Learn More

Stay informed on how self-driving cars have the potential to improve our lives.

Your email has been submitted succesfully. Unexpected error, please try again.

Car Crashes Don’t Seem Preventable – But Are They?

July 20, 2020

Partnered with National Safety Council

Waymo vehicle simulation. To make a scene more complex, we can add vehicles, pedestrians, and cyclists that never existed in the original scene.

For a long time, road safety advocates, vehicle manufacturers, and policymakers have worked to develop new ways to keep people safe when car crashes occur. Seatbelts, airbags and windshields that crumple instead of shatter are all examples of what we call passive safety features. 

But what if we developed technology that could help prevent car crashes from happening in the first place?

It may sound like wishful thinking but in reality, it’s a goal that self-driving technology company Waymo has worked toward for more than a decade. Fully self-driving cars have the potential to reduce and prevent a number of crashes on our roads.

Preventing pre-crash scenarios

More than in motor vehicle crashes in 2018, according to the National Highway Traffic Safety Administration (NHTSA). Many of these lives were claimed by .

As a prevention tool, NHTSA compiled a list of common measurable, trackable, and preventable “pre-crash scenarios.” These scenarios are mainly the result of human choice or error and include examples like sudden lane changes and vehicles cutting in front of each other.

Fully self-driving technology could hold the key to avoiding these scenarios. 

“Now you’re starting to see technology that prevents the crash from happening in the first place. And we’re so excited about that.” - Kelly Nantel, National Safety Council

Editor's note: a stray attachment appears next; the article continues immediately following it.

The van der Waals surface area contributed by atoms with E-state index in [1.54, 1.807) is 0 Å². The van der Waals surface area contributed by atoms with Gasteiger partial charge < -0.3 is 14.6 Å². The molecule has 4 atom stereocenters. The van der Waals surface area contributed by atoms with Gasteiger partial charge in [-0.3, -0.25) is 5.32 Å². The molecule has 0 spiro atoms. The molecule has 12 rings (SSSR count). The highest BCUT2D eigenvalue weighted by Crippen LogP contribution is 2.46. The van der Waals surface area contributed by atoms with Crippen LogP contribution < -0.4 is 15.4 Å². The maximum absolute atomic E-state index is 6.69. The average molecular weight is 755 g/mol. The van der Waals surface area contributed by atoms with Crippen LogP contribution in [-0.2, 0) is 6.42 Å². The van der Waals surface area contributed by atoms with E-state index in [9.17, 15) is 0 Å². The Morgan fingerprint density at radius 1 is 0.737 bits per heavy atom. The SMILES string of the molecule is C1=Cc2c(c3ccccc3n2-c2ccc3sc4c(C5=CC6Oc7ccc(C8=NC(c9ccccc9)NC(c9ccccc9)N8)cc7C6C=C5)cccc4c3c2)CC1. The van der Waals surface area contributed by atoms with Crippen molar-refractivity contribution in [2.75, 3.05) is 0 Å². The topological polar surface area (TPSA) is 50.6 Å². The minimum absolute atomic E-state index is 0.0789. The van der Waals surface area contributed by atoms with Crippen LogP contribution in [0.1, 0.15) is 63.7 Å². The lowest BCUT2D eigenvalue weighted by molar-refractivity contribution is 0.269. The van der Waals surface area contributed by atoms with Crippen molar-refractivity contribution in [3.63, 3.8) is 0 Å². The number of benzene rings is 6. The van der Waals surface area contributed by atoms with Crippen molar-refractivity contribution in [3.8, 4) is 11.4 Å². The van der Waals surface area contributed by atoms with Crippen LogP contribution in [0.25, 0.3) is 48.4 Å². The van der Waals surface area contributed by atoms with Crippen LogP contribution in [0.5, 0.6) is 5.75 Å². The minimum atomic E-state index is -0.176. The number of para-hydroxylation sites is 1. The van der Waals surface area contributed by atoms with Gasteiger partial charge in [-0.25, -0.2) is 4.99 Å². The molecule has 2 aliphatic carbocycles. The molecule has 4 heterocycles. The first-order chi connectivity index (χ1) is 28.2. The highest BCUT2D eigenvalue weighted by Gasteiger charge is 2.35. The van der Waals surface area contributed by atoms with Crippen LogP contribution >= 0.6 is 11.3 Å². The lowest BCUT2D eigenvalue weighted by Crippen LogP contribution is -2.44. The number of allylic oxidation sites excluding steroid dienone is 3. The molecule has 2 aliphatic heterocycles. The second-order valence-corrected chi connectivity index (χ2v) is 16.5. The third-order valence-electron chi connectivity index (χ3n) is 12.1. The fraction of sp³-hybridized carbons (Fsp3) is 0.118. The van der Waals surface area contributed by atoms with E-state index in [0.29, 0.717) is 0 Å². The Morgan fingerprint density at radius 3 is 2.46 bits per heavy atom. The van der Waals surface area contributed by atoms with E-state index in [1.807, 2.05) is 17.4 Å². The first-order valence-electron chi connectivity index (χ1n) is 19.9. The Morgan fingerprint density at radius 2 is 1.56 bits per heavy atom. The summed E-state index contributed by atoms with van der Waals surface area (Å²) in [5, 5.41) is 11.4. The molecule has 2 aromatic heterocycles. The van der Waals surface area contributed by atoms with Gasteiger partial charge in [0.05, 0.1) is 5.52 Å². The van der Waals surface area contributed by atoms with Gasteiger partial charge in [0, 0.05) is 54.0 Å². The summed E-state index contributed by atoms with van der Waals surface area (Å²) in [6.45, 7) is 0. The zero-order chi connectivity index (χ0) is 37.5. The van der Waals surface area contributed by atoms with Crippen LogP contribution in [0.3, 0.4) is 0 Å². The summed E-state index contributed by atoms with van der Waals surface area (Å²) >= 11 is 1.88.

Representatives from the NSC have said they're excited to see the development of technology that could prevent crashes, up to and including fully self-driving technology, which could hold the key to avoiding these scenarios.

Fully self-driving technology could hold the key to avoiding these scenarios.

How self-driving technology could prevent crashes

Humans often make unsafe driving decisions, such as drinking, speeding and texting while driving -- the top three causes of crashes, according to the NHTSA. Humans also have limited vision: they see directly in front of them with limited peripheral vision.

In contrast, Waymo’s fully self-driving vehicles’ latest hardware suite features cameras and other sensors that give the vehicles a 360-degree view of the surrounding area and are designed to respond to objects up to 500 meters away. This will allow the Waymo Driver to anticipate what road users might do next and respond to moving and still objects with the most-appropriate driving decision, such as proactively avoiding a possible collision. The Waymo Driver also can’t drink and drive or text and drive.

Waymo’s vehicles utilize detailed, pre-built maps  that include common road features, including sidewalks, traffic lights, speed limits, stop signs, and more. They are set to only travel within pre-defined geographical boundaries that have been mapped in detail and are designed to recognize and respond to changes to speed limits within these boundaries.

Self-driving cars may hold the keys to this noteworthy milestone. Learn more about how self-driving cars work and think, and hear directly from representatives from the NSC on how these vehicles could take road safety to another level.